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Cross-sectional study
The mental, physical and emotional health of newly qualified nurses may be influenced by their psychological capital and perceived job fit
  1. Peter Van Bogaert1,2,
  2. Erik Franck1
  1. 1Division of Nursing and Midwifery Sciences, University of Antwerp, Antwerp, Belgium
  2. 2Division of Nursing, Antwerp University Hospital, Edegem, Belgium
  1. Correspondence to : Peter Van Bogaert
    Division of Nursing and Midwifery Sciences, University of Antwerp, Universiteitsplein 1, Antwerp, Wilrijk B-2610, Belgium; peter.vanbogaert{at}

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Implications for practice and research

  • Psychological capital as a personal resource influences bullying experiences of new graduate nurses as well as their perception of work environments as well as burnout feelings and physical and mental health problems.

  • Executives, managers, nurse administrators, physicians as well as nurses need to implement strategies to foster supportive, conflict-free working environments, such as strengthening psychological capital, in order to recruit and retain the next generation of nursing professionals. As a result, the nursing workforce will develop new graduates with high levels of engagement and commitment to their work, which will feed back into creating positive, supportive work environments.


The introduction of new graduate nurses in their first workplace environment is critical. The process has been described as a ‘reality shock’, or a ‘transition shock’. In a previous study, 33% of new graduate nurses reported exposure to bullying behaviours on a weekly or daily basis.1 Workplace bullying and incivility have been linked to increased emotional exhaustion and decreased organisational commitment. Personal resources such as self-esteem and self-efficacy may be protective factors for their mental health and can then influence work engagement. These factors are aggregated by the authors as psychological capital: The ability of respondents to believe in their capacity to fulfil any given task (self-efficacy), be hopeful, optimistic and bounce back from adversity (resilience).2


A causal model was tested on nurses (n=165) with 1 year or less experience. The impact of positive psychological capital upon (1) the match between the person and the job in six areas of work life (workload, control, community, fairness, reward and values congruence), (2) bullying experiences, (3) emotional exhaustion and (4) physical health. In addition, areas of work life as well as bullying experiences influenced also (5) cynicism and (6) mental health, were assessed, respectively.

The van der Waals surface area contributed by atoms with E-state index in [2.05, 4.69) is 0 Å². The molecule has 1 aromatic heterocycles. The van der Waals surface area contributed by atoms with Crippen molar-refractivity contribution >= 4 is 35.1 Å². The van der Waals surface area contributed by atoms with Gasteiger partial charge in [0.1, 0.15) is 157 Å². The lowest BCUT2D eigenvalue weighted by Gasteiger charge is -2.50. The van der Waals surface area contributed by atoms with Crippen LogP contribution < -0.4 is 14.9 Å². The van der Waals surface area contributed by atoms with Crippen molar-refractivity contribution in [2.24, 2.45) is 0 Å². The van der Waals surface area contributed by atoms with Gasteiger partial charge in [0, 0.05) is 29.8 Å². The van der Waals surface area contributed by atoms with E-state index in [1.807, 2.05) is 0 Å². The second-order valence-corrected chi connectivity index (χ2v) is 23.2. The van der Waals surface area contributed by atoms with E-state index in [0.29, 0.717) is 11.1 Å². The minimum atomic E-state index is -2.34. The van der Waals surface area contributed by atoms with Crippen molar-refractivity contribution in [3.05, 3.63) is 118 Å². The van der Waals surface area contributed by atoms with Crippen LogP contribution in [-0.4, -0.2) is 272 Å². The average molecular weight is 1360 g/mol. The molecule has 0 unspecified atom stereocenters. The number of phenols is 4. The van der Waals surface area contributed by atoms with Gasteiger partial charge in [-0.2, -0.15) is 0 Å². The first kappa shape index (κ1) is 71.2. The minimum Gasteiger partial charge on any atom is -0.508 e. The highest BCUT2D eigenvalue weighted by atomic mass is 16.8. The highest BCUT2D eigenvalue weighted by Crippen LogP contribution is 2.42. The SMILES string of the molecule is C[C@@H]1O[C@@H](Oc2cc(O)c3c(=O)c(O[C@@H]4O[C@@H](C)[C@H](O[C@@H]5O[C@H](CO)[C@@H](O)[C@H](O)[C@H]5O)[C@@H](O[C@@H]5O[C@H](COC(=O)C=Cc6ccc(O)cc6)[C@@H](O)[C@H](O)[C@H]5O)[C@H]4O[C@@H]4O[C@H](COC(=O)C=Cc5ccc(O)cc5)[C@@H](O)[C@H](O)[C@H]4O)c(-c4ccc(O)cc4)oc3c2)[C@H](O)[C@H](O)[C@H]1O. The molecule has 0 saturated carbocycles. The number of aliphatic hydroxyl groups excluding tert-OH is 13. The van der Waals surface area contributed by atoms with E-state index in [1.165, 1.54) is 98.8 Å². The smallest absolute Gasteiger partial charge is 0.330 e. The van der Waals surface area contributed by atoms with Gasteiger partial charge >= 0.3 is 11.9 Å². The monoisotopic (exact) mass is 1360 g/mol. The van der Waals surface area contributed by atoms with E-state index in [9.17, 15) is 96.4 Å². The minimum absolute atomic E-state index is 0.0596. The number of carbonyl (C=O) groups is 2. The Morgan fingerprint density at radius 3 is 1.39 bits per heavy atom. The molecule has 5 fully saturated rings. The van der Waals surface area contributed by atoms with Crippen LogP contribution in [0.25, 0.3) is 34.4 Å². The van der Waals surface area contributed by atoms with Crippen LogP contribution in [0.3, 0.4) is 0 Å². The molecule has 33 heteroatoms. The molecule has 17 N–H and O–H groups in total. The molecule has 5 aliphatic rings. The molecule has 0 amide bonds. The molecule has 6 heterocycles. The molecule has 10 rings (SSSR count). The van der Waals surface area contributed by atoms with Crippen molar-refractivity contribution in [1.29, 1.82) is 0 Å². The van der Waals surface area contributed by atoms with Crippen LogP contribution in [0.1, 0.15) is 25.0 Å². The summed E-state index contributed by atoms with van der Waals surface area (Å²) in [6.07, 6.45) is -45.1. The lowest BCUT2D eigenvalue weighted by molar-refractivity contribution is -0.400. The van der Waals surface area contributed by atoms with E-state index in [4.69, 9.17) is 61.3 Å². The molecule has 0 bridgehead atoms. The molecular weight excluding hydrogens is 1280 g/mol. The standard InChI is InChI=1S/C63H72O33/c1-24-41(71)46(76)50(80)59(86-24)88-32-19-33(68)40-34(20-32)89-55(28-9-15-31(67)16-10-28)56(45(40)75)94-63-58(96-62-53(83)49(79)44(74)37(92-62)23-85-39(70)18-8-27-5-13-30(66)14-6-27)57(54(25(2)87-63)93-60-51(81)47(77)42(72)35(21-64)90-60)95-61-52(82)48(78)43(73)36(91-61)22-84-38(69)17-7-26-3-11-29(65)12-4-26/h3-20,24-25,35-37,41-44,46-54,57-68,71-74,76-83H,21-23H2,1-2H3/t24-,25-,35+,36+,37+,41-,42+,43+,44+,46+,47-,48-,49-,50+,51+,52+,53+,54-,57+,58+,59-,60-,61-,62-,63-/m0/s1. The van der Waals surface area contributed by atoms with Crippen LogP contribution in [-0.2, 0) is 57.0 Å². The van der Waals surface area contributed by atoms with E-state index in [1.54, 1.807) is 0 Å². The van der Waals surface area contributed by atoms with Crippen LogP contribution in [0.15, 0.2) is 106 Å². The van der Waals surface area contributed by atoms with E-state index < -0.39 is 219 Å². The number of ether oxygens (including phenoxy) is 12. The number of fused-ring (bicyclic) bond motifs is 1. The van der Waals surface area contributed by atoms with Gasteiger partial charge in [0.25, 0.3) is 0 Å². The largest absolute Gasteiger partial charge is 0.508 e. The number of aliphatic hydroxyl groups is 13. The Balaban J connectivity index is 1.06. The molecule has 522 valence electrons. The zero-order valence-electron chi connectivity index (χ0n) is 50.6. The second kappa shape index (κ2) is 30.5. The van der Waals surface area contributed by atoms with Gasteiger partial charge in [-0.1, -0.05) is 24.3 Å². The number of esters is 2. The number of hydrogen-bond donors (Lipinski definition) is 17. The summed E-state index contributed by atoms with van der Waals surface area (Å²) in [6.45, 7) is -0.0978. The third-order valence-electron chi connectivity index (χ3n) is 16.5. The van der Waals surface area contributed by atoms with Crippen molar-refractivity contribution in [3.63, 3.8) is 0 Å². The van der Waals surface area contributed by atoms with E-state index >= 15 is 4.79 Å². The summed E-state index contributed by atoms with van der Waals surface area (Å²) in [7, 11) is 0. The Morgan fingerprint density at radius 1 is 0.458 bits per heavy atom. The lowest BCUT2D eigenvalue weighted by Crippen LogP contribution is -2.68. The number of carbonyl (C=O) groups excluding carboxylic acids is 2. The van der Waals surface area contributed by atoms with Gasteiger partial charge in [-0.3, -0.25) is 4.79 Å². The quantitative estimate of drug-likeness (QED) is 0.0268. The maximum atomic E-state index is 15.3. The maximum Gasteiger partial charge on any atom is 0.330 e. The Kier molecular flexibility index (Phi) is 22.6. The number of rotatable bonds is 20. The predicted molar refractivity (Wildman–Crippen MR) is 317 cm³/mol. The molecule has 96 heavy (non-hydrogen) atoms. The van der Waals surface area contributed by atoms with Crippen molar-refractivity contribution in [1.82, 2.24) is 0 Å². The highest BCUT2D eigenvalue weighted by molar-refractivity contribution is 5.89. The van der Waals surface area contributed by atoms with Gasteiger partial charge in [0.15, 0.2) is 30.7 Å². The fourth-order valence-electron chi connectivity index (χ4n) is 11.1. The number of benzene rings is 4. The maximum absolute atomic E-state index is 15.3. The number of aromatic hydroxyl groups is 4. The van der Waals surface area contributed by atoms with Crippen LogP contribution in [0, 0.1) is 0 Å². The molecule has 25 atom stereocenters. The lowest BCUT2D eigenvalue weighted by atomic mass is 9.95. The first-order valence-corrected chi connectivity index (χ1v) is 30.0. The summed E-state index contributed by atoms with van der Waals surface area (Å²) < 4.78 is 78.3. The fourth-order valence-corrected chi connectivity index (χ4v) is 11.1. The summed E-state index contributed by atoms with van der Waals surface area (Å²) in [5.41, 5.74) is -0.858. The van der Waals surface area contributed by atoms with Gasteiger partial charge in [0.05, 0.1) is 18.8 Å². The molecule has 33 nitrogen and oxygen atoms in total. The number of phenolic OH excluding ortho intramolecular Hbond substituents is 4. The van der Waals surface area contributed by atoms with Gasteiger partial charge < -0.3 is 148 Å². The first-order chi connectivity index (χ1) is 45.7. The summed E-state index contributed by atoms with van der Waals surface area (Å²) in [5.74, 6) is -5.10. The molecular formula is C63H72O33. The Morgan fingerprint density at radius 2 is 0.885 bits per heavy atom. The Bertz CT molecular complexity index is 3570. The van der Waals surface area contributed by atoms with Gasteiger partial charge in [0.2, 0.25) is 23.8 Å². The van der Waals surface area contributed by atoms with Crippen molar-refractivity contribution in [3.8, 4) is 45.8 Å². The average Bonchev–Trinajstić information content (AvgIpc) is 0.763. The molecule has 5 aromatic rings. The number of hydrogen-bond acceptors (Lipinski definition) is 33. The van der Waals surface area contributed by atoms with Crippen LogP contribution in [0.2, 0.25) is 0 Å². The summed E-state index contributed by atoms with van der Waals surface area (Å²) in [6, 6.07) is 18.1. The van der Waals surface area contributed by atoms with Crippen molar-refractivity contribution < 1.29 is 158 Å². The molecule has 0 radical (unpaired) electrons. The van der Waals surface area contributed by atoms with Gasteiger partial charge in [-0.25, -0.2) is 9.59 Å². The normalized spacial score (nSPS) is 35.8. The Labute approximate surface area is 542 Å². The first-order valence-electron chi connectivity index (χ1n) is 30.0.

The data fitted the model. The findings suggested that new graduate nurses with high psychological capital will experience a better person-job fit, less bullying experiences, lower levels of emotional exhaustion and cynicism and ultimate have better health outcomes.

Also, pathways between emotional exhaustion and poor physical health and cynicism and poor mental health were confirmed.

Finally, a better fit was established adding a direct pathway between positive psychological capital and emotional exhaustion.


The researchers utilised a thorough study design based on previous empirical insights with the objective being to understand the complexity of nurses’ psychosocial work environment in association with new graduate nurses outcomes. Previous studies have shown the existence and impact of bullying experiences and in particular bullying experiences of vulnerable groups like new graduate nurses.1

However, one can argue whether positive psychological capital is prerequisite for the areas of work life fit and the experience of bullying or whether it must be seen more as a consequence or a factor interacting with work environment. It might also be questioned whether nursing education can prevent possible burnout symptomatology by strengthening young nurses’ psychological resilience, or whether this psychological vulnerability is a mere consequence of the personality-type attracted to a profession such as nursing.

Interventions that aim to target resilience towards stress and burnout are usually focused at strengthening more psychological variables such as self-efficacy or self-esteem. However, the latter factors are dispositional in nature and possibly not so easily influenced, one factor that merits attention is communication, because victims of bullying are often less assertive.3 Emold et al4 reported communication, self-efficacy and a positive perception of the working environment to buffer the occurrence of emotional exhaustion and promote self-actualisation. Therefore, communication skills training aimed at an interpersonal communication style that is focused on collaboration might buffer the potential negative side effects of certain practice environments.

A cross-sectional design to test their model, however, as the authors rightfully recommend in the discussion section, a longitudinal study design in future research initiatives would confirm and broaden their study results.

Finally, this research contributes to the understanding and support of the nurse workforce in their daily tasks and the enduring challenge in directing workforce stability and continuing excellent patient care.


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  • Competing interests None.

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